As with numerous holistic or so-called complementary and alternative medicine modalities, there is nothing new about healing with cannabis! Cannabis is an herb that has had a place in traditional -- meaning ancient -- medicine for thousands of years, dating back as far as 2637 B.C. in China. With so many striking out on their own to use cannabis as medicine, often when modern medicine has failed, we need to remove the stigma of this ancient plant and create a paradigm shift. Medical marijuana must regain its rightful place in the both the patient and practitioner toolboxes.
How is it possible that cannabis, which has documented efficacy in a host of medical conditions, is illegal according to the federal government and classified as a schedule 1 substance "with no currently accepted medical use and a high potential for abuse," and at the same time the government holds a patent on cannabis?
According to Sayer Ji, founder of GreenMedInfo, an online resource for evidence-based natural medicine, the main reason is the rise of pharmaceutical and chemical medicine. In his interview on the Holistic Cannabis Summit, he commented, "I don't know that everyone realizes this, but it wasn't until the industrial revolution in the 1880s that we shifted from almost exclusively plant-based medicine to chemically-based medicine, which enabled a profound access to capital because of market exclusivity."
Ji spoke about how the stigma associated with cannabis -- also referred to cannaphobia or cannabias -- is emblematic of where we stand regarding access to health freedom. How can we consider ourselves to have freedom over our own health if we don't provide our health care community or the public with access to alternative healing options such as cannabis?
"It's the result of a very effective propaganda campaign that has not paid much attention to the input of physicians," says Dr. David Bearman, author of Drugs Are Not the Devil's Tools and speaker at the online Holistic Cannabis Summit. "It's clear that this is a political matter when you look at it more closely."
Despite the fact that 24 states plus the District of Columbia have legalized medical marijuana, it is still largely regarded with suspicion, created during the days of Harry Angslinger who served as the first commissioner of the US Treasury Department's Federal Bureau of Narcotics for 32 years. At the start of his post during alcohol prohibition, Angslinger declared that cannabis was not harmful and "there is no more absurd fallacy" that it leads to violence. His view about cannabis, however, shifted dramatically when faced with the end of prohibition and therefore obsolescence of his department. He began releasing slanderous campaigns about cannabis and requested that the government federally regulate marijuana and its distribution. The aim was apparent:
"By the tons it is coming into this country -- the deadly, dreadful poison that racks and tears not only the body, but the very heart and soul of every human being who once becomes a slave to it in any of its cruel and devastating forms ... Marihuana is a short cut to the insane asylum. Smoke marihuana cigarettes for a month and what was once your brain will be nothing but a storehouse of horrid specters. Hasheesh makes a murderer who kills for the love of killing out of the mildest mannered man who ever laughed at the idea that any habit could ever get him."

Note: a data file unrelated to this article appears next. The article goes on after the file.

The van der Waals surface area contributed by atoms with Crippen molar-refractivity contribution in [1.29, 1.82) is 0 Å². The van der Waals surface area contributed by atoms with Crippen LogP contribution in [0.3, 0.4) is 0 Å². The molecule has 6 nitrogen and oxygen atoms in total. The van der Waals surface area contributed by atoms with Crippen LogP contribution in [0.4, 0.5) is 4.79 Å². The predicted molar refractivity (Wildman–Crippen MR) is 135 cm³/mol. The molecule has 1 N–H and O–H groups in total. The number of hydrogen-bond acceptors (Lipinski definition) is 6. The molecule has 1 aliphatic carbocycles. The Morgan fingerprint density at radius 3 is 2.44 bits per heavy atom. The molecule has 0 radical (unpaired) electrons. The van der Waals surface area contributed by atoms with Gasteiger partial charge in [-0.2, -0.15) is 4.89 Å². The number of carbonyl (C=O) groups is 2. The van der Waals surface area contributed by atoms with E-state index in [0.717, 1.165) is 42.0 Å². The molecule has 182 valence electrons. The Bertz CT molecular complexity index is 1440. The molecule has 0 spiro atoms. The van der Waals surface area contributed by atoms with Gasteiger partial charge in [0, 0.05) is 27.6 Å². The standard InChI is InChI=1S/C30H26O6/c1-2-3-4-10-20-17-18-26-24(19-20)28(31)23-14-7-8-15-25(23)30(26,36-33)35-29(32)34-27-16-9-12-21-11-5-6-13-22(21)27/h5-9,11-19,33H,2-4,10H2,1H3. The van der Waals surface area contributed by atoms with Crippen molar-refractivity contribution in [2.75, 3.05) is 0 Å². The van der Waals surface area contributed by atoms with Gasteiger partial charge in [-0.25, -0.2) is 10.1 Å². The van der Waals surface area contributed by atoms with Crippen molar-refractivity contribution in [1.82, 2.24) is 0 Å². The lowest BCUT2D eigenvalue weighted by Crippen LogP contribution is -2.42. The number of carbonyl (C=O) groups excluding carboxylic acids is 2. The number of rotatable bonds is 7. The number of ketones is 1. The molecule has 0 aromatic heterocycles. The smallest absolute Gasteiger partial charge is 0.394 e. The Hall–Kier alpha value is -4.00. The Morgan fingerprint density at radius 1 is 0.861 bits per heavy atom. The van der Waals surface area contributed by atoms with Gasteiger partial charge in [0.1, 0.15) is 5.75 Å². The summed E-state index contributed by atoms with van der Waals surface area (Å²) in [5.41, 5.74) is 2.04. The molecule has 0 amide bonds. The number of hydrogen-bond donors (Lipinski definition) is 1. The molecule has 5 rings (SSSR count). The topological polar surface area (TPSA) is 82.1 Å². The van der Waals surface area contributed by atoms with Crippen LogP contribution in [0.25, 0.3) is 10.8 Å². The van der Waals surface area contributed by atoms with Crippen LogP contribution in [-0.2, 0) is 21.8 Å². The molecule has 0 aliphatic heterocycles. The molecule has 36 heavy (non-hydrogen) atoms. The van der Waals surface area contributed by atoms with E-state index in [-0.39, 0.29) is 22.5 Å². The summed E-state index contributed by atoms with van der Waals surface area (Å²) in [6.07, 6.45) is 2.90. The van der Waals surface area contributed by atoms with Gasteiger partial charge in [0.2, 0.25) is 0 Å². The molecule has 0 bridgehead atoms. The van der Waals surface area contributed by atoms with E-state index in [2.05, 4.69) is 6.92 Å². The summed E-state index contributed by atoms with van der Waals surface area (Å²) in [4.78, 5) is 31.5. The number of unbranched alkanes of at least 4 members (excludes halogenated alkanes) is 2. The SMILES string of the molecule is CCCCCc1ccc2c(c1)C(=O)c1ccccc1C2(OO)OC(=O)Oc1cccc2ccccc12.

"He had many bizarre thoughts that he put forward," Bearman said. "I think that Angslinger was probably the greatest bureaucrat of all time because he created problem were none existed in order to increase the amount of people listening to him. He was extremely successful and his propaganda lives on today."
Both the public and the medical community remain uninformed about many healthcare options, particularly cannabis. Additionally, when patients chose medical marijuana, they are often treated as criminals. Bearman spoke about how many states treat individuals who are recommended to use medicinal cannabis by physicians, "Why somebody who is suffering from cancer and who might get relief from the symptoms of their condition, that might even have it go into remission -- and there have certainly been numerous anecdotal claims of cures -- would have to have a background check and be fingerprinted is beyond me."
A growing number of individuals have been self-medicating with cannabis, finding it specifically helpful for mitigating pain, anxiety, and insomnia. So much success has resulted that individuals have started to push back against cannaphobia. Advocacy groups in the cannabis world are becoming plentiful and more diverse. Grassroots organizations -- MAMMA and HealthMJ, who are both featured on the Holistic Cannabis Summit, are two such groups. MAMMA, an acronym for Mothers Advocating Medical Marijuana in Autism, is lobbying for autism as an approved condition under Michigan's medical marijuana policy. HealthMJ, which bills itself as the WebMD of cannabis, is primarily focused on cannabis for cancer patients. Both groups are led by women who have had personal life experiences with family members and friends, who could have benefited from cannabis but were denied access. Organizations such as these are authentically inciting change in healthcare and helping to lift the stigma about cannabis.
The solution seems to be straight-forward -- educate people and allow freedom of choice in healthcare. Only by broadening the minds of all healthcare providers from doctors to health coaches, along with the public, can we move the conversation forward and rid the world of cannaphobia. You can learn more about medical marijuana from Ji, Bearman, and the founders of MAMMA and HealthMJ plus 23 other cannabis and functional medicine experts by registering for the Holistic Cannabis Summit. It's online and free April 4-7, 2016!